by MaryAlice Bitts-Jackson
Marc Besson ’15 is a state judo champion with an absurdist sense of humor that would make Douglas Adams proud. He’s also a John Dickinson Scholar, student researcher and Hemingway fan who studied advanced mathematics in Hungary last spring. Soon, he will co-publish a research paper and will present at a professional conference. He also recently shared his original work with his peers via Dickinson's math and computer-science discussion series and plans to become a math professor someday—if the sheep don’t lure him away.
Not many people know it, but I am a Colorado state champion in judo.
The Hitchhiker’s Guide to the Galaxy.
The Lord of the Rings trilogy.
[Associate Professor of Physics & Astronomy Brett] Pearson. I took quantum mechanics with him, and I was amazed by how clear his explanations were. He genuinely cares about his students and has a masterful grasp of his subject. Plus, he’s hilarious.
Favorite place on campus:
The rocky spot between Morgan and Allison.
Favorite Dining Hall food:
Sriracha chicken. The grilled cheese is also good, but overrated.
On studying abroad:
I spent the spring semester of my junior year studying in Budapest, Hungary. The program was entirely devoted to mathematics, and it was difficult coursework, but it was incredibly fun. I learned so much. The highlights were my travels in Europe (especially Greece and Italy).
I plan to go to graduate school for mathematics and eventually become a math professor. (If I fail, I’ll settle for being a shepherd in the Pyrenees.)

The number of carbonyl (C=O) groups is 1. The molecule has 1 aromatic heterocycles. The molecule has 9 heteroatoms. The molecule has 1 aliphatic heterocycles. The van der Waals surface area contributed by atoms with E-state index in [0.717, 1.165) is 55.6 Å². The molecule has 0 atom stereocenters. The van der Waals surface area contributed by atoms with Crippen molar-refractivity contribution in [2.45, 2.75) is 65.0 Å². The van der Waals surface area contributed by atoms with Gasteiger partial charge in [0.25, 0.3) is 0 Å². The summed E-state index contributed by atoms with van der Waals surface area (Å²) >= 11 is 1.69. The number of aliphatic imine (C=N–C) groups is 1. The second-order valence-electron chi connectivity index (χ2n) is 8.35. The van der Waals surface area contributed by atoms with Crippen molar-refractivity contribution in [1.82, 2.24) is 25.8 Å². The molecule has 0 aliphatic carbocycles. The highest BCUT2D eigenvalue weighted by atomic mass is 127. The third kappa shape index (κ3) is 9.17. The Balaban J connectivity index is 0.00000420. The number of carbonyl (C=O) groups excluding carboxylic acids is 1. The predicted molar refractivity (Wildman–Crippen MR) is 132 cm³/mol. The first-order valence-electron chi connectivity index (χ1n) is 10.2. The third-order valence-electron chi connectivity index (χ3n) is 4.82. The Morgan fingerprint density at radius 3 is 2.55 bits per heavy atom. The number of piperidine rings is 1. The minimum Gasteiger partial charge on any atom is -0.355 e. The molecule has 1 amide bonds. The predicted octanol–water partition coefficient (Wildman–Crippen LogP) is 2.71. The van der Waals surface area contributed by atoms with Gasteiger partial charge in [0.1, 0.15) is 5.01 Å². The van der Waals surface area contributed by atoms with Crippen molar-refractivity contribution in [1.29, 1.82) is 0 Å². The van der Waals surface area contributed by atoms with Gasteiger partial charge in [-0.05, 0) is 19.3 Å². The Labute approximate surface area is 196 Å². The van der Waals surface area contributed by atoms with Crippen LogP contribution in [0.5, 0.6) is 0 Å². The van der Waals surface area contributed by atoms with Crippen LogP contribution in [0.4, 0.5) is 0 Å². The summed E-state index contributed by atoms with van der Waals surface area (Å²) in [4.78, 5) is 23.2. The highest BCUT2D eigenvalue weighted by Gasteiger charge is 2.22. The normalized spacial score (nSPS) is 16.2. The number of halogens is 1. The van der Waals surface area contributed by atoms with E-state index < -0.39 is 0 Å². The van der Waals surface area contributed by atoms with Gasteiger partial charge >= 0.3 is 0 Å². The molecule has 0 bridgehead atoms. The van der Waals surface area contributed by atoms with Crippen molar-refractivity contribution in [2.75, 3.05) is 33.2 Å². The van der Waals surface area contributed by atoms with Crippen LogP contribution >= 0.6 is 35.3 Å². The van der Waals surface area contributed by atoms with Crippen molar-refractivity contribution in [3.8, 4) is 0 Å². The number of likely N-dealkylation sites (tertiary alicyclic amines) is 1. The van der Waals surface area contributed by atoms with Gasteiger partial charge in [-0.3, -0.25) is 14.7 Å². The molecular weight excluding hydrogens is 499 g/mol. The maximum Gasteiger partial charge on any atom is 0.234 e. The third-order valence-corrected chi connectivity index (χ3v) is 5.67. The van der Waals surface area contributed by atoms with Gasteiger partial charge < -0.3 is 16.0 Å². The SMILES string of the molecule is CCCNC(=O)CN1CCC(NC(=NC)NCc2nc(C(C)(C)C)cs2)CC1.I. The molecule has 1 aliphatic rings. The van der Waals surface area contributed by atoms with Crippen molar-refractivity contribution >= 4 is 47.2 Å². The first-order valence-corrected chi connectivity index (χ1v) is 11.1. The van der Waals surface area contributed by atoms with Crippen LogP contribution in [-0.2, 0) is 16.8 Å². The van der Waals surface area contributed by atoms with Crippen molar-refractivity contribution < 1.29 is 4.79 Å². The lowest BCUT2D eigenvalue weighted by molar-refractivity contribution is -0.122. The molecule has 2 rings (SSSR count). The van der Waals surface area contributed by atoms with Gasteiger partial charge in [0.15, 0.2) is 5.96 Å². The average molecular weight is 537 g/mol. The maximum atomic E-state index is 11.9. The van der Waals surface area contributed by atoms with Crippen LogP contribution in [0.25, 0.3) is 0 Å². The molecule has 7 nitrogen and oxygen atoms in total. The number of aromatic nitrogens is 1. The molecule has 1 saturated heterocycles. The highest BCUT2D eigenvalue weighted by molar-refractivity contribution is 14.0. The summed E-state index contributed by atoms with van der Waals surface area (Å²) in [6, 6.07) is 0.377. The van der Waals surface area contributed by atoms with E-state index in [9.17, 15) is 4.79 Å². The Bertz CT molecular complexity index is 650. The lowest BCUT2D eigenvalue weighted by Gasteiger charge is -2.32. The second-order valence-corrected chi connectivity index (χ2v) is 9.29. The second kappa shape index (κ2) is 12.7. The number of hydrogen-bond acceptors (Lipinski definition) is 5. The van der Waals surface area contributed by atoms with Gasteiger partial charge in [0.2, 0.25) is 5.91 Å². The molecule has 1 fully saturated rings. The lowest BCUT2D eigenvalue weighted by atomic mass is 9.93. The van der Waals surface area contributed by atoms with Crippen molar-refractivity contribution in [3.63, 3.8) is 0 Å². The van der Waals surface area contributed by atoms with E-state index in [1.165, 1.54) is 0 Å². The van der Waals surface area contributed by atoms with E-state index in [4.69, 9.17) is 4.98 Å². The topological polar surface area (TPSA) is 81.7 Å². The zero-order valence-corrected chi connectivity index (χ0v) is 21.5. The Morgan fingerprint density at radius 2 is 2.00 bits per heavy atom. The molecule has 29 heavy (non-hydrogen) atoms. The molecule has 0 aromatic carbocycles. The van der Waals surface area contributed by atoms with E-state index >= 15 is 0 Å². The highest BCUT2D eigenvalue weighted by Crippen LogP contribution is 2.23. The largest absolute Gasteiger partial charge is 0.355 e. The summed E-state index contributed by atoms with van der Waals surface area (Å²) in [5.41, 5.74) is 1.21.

As a kid, I wanted to be …
… (in sequential order:) a firefighter, astronaut, illustrator of airplanes and castles, lawyer (after reading how Dumbledore dismantled the opposition in Harry Potter v. Ministry of Magic), physicist and mathematician.
On research internships:
Last summer I completed research with Professor [of Mathematics Barry] Tesman on T-Coloring Wheel Digraphs. We submitted a paper to an academic journal, and I will be presenting our results at the Joint Math Meetings in San Antonio this January. The paper was a great deal of work, and it had its ups and downs. It's something that I can be proud of, and it confirmed that I want to do math for the rest of my life. I love being able to work on a new, challenging problem and then get solid results.
If I could have dinner with anyone, living or dead, it would be …
… Ernest Hemingway. We’ll be at his Caribbean beach house, he’ll cook me swordfish, I’ll compliment his facial hair. And there’s a great chance that something absolutely insane will happen, so I’ll have stories for later.
Published January 8, 2015